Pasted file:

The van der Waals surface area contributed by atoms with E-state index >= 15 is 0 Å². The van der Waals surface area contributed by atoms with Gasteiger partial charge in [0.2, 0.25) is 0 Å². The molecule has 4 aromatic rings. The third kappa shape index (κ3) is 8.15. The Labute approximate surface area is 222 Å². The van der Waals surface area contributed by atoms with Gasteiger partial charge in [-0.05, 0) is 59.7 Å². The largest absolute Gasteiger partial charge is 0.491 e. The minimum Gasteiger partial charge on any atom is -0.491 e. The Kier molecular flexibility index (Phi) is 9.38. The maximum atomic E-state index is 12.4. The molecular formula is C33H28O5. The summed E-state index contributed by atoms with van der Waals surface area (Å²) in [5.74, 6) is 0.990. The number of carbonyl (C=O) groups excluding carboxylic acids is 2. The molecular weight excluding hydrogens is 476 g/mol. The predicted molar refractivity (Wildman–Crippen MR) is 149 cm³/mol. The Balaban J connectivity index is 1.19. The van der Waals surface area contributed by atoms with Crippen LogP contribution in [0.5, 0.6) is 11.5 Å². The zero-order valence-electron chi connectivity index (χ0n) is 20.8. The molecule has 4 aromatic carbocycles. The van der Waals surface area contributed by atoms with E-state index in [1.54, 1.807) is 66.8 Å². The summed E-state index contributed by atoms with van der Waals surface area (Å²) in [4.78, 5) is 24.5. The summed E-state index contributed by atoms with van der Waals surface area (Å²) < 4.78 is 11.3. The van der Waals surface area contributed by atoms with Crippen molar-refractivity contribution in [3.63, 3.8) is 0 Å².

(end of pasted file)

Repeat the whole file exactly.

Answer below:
The van der Waals surface area contributed by atoms with E-state index >= 15 is 0 Å². The van der Waals surface area contributed by atoms with Gasteiger partial charge in [0.2, 0.25) is 0 Å². The molecule has 4 aromatic rings. The third kappa shape index (κ3) is 8.15. The Labute approximate surface area is 222 Å². The van der Waals surface area contributed by atoms with Gasteiger partial charge in [-0.05, 0) is 59.7 Å². The largest absolute Gasteiger partial charge is 0.491 e. The minimum Gasteiger partial charge on any atom is -0.491 e. The Kier molecular flexibility index (Phi) is 9.38. The maximum atomic E-state index is 12.4. The molecular formula is C33H28O5. The summed E-state index contributed by atoms with van der Waals surface area (Å²) in [5.74, 6) is 0.990. The number of carbonyl (C=O) groups excluding carboxylic acids is 2. The molecular weight excluding hydrogens is 476 g/mol. The predicted molar refractivity (Wildman–Crippen MR) is 149 cm³/mol. The Balaban J connectivity index is 1.19. The van der Waals surface area contributed by atoms with Crippen LogP contribution in [0.5, 0.6) is 11.5 Å². The zero-order valence-electron chi connectivity index (χ0n) is 20.8. The molecule has 4 aromatic carbocycles. The van der Waals surface area contributed by atoms with E-state index in [1.54, 1.807) is 66.8 Å². The summed E-state index contributed by atoms with van der Waals surface area (Å²) in [4.78, 5) is 24.5. The summed E-state index contributed by atoms with van der Waals surface area (Å²) < 4.78 is 11.3. The van der Waals surface area contributed by atoms with Crippen molar-refractivity contribution in [3.63, 3.8) is 0 Å².